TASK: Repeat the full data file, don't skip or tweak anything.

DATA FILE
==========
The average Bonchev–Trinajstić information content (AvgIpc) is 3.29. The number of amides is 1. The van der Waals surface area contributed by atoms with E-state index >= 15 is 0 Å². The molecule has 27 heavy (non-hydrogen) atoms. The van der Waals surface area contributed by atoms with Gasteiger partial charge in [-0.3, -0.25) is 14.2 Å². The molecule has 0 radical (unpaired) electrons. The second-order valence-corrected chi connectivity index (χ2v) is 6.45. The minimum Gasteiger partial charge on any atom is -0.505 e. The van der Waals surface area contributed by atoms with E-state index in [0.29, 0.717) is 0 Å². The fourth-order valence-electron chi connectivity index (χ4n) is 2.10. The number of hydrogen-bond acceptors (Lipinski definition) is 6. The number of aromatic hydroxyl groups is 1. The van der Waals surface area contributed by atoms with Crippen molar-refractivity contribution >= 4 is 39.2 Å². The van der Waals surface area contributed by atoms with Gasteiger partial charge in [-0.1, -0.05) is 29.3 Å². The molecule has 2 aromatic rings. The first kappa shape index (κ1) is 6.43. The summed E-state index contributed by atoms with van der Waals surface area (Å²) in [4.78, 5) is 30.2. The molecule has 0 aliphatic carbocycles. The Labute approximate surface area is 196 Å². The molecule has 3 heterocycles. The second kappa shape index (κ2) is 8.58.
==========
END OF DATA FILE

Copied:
The average Bonchev–Trinajstić information content (AvgIpc) is 3.29. The number of amides is 1. The van der Waals surface area contributed by atoms with E-state index >= 15 is 0 Å². The molecule has 27 heavy (non-hydrogen) atoms. The van der Waals surface area contributed by atoms with Gasteiger partial charge in [-0.3, -0.25) is 14.2 Å². The molecule has 0 radical (unpaired) electrons. The second-order valence-corrected chi connectivity index (χ2v) is 6.45. The minimum Gasteiger partial charge on any atom is -0.505 e. The van der Waals surface area contributed by atoms with E-state index in [0.29, 0.717) is 0 Å². The fourth-order valence-electron chi connectivity index (χ4n) is 2.10. The number of hydrogen-bond acceptors (Lipinski definition) is 6. The number of aromatic hydroxyl groups is 1. The van der Waals surface area contributed by atoms with Crippen molar-refractivity contribution >= 4 is 39.2 Å². The van der Waals surface area contributed by atoms with Gasteiger partial charge in [-0.1, -0.05) is 29.3 Å². The molecule has 2 aromatic rings. The first kappa shape index (κ1) is 6.43. The summed E-state index contributed by atoms with van der Waals surface area (Å²) in [4.78, 5) is 30.2. The molecule has 0 aliphatic carbocycles. The Labute approximate surface area is 196 Å². The molecule has 3 heterocycles. The second kappa shape index (κ2) is 8.58.